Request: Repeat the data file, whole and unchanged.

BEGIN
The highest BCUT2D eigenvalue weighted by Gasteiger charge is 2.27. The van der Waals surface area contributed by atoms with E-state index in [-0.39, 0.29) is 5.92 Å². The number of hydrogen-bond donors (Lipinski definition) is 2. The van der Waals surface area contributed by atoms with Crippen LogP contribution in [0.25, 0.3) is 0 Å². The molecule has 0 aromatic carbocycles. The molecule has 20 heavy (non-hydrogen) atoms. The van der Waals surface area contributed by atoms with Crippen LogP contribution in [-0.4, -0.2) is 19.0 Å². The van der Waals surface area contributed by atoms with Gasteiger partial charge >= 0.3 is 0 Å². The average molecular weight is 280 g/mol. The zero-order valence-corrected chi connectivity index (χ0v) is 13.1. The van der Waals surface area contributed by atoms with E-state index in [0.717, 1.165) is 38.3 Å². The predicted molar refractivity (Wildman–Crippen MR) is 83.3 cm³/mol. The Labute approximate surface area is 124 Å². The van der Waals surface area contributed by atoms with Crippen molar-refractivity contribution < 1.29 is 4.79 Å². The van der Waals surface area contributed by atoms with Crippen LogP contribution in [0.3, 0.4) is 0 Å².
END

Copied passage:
The highest BCUT2D eigenvalue weighted by Gasteiger charge is 2.27. The van der Waals surface area contributed by atoms with E-state index in [-0.39, 0.29) is 5.92 Å². The number of hydrogen-bond donors (Lipinski definition) is 2. The van der Waals surface area contributed by atoms with Crippen LogP contribution in [0.25, 0.3) is 0 Å². The molecule has 0 aromatic carbocycles. The molecule has 20 heavy (non-hydrogen) atoms. The van der Waals surface area contributed by atoms with Crippen LogP contribution in [-0.4, -0.2) is 19.0 Å². The van der Waals surface area contributed by atoms with Gasteiger partial charge >= 0.3 is 0 Å². The average molecular weight is 280 g/mol. The zero-order valence-corrected chi connectivity index (χ0v) is 13.1. The van der Waals surface area contributed by atoms with E-state index in [0.717, 1.165) is 38.3 Å². The predicted molar refractivity (Wildman–Crippen MR) is 83.3 cm³/mol. The Labute approximate surface area is 124 Å². The van der Waals surface area contributed by atoms with Crippen molar-refractivity contribution < 1.29 is 4.79 Å². The van der Waals surface area contributed by atoms with Crippen LogP contribution in [0.3, 0.4) is 0 Å².